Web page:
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Lansing area churches launch "community sanctuary plan"

steve carmody
Michigan Radio
"People sa,y ‘Aren’t you breaking the law?’” says Pastor Kit Carlson. “Well, the law is broken.”";s:3:"uri";

Lansing-area churches are banding together to provide sanctuary to immigrants fighting deportation.

“I officially declare, as of this moment, that All Saints Episcopal Church is a sanctuary church,” Pastor Kit Carlson said, standing in front of her East Lansing church Thursday afternoon. She and other religious leaders announced what they call a community sanctuary effort in the Lansing area.  

Churches in the Lansing area arejust the latest in Michigan to open their doors to immigrants facing deportation.

Carlson says All Saints will create a living space within the church where one or two people fighting deportation can live. Other churches in the Lansing area are discussing doing the same. 

The church sanctuary movement is growing, as the Trump administration steps up its efforts to deport people living in the country illegally.

Since the beginning of the year, arrests of undocumented immigrants is up nearly 40%. The Trump administration says 75% of those arrested are criminals.

Congress this week is moving toward doubling the number of immigration officers.

The administration’s emphasis on deportations worries Ana Cavazos. She’s a legal permanent resident. But she says children will be harmed by stepped up immigration enforcement efforts.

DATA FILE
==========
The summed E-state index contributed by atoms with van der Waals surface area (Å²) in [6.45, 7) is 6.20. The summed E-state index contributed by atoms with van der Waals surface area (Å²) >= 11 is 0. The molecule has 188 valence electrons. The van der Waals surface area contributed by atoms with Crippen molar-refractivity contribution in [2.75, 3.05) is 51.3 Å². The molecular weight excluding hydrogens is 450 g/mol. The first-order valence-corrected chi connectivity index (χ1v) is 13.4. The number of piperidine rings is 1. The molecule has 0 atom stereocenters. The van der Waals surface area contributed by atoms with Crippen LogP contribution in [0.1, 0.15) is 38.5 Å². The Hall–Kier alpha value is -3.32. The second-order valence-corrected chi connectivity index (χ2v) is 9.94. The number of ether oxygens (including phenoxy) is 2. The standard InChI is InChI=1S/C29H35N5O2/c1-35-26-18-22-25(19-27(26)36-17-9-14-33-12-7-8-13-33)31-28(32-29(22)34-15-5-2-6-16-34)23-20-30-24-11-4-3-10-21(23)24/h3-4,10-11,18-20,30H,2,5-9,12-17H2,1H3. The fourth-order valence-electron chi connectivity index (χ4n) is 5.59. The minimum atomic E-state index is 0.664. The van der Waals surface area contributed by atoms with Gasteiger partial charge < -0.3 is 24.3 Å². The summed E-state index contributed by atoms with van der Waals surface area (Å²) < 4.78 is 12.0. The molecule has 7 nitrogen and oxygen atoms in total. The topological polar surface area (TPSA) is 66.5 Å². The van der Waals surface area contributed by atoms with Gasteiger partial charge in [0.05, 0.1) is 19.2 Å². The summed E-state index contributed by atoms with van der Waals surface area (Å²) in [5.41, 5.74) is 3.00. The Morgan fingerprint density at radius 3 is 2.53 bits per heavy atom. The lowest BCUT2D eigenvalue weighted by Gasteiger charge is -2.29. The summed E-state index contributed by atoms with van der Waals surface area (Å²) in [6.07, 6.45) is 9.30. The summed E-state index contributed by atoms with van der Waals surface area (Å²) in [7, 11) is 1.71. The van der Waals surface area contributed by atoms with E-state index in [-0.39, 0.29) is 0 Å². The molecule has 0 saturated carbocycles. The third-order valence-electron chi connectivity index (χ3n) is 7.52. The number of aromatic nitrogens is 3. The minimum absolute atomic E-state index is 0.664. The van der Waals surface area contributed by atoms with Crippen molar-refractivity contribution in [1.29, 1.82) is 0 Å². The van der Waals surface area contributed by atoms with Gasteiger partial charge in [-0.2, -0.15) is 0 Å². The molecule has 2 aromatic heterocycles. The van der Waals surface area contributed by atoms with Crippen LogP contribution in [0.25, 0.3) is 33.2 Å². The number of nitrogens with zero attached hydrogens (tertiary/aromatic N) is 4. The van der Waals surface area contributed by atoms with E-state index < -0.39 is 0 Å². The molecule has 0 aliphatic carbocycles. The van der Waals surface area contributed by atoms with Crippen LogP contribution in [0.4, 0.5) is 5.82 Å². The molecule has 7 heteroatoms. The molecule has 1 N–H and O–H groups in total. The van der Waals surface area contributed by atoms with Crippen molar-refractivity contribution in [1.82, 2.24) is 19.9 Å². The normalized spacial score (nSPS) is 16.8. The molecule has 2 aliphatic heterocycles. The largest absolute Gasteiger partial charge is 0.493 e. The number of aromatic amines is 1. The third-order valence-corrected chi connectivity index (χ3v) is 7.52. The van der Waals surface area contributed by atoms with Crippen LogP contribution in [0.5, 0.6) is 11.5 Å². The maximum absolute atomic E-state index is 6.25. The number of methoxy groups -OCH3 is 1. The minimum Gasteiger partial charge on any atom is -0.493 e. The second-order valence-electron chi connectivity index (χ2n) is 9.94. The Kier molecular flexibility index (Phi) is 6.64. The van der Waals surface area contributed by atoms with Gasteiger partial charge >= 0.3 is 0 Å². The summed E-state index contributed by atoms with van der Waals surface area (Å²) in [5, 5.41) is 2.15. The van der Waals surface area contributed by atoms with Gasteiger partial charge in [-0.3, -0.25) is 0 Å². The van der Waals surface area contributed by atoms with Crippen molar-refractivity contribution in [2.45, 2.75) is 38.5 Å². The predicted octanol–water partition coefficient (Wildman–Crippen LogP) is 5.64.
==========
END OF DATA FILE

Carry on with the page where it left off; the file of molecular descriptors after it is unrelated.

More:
“This is the only land our children know,” Cavazos says, also noting many children of Mexican immigrants were born or raised in the United States. “Some of these children only speak English. And never been in Mexico before.”

Pastor Carlson understands supporters of President Trump’s immigration policies may criticize the decision to open her church to those seeking ‘sanctuary’.

“People say, ‘Aren’t you breaking the law?’” says Carlson. “Well, the law is broken.”

Pastor Carlson says it’s possible her East Lansing church may lose parishioners over the sanctuary designation. But she says it may also convince others to attend her church.  

Steve Carmody has been a reporter for Michigan Public since 2005. Steve previously worked at public radio and television stations in Florida, Oklahoma and Kentucky, and also has extensive experience in commercial broadcasting.
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